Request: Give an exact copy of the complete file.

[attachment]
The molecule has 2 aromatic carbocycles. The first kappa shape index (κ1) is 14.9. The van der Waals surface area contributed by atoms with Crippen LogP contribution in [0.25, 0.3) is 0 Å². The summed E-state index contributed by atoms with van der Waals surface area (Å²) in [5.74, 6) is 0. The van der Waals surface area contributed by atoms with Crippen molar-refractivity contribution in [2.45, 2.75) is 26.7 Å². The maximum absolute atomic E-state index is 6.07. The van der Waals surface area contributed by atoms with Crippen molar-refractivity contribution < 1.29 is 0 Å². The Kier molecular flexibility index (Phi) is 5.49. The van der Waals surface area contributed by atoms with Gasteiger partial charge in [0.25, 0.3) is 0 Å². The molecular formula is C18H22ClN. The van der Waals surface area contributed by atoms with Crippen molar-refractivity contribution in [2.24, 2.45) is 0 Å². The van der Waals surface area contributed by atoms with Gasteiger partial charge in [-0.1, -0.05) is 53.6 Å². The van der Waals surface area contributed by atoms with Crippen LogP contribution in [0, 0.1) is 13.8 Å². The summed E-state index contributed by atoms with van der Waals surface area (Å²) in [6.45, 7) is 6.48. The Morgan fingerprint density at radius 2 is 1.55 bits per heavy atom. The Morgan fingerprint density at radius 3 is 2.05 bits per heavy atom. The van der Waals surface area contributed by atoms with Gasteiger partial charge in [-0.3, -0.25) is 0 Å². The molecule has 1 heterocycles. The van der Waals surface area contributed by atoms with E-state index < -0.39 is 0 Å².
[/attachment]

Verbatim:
The molecule has 2 aromatic carbocycles. The first kappa shape index (κ1) is 14.9. The van der Waals surface area contributed by atoms with Crippen LogP contribution in [0.25, 0.3) is 0 Å². The summed E-state index contributed by atoms with van der Waals surface area (Å²) in [5.74, 6) is 0. The van der Waals surface area contributed by atoms with Crippen molar-refractivity contribution in [2.45, 2.75) is 26.7 Å². The maximum absolute atomic E-state index is 6.07. The van der Waals surface area contributed by atoms with Crippen molar-refractivity contribution < 1.29 is 0 Å². The Kier molecular flexibility index (Phi) is 5.49. The van der Waals surface area contributed by atoms with Gasteiger partial charge in [0.25, 0.3) is 0 Å². The molecular formula is C18H22ClN. The van der Waals surface area contributed by atoms with Crippen molar-refractivity contribution in [2.24, 2.45) is 0 Å². The van der Waals surface area contributed by atoms with Gasteiger partial charge in [-0.1, -0.05) is 53.6 Å². The van der Waals surface area contributed by atoms with Crippen LogP contribution in [0, 0.1) is 13.8 Å². The summed E-state index contributed by atoms with van der Waals surface area (Å²) in [6.45, 7) is 6.48. The Morgan fingerprint density at radius 2 is 1.55 bits per heavy atom. The Morgan fingerprint density at radius 3 is 2.05 bits per heavy atom. The van der Waals surface area contributed by atoms with Gasteiger partial charge in [-0.3, -0.25) is 0 Å². The molecule has 1 heterocycles. The van der Waals surface area contributed by atoms with E-state index < -0.39 is 0 Å².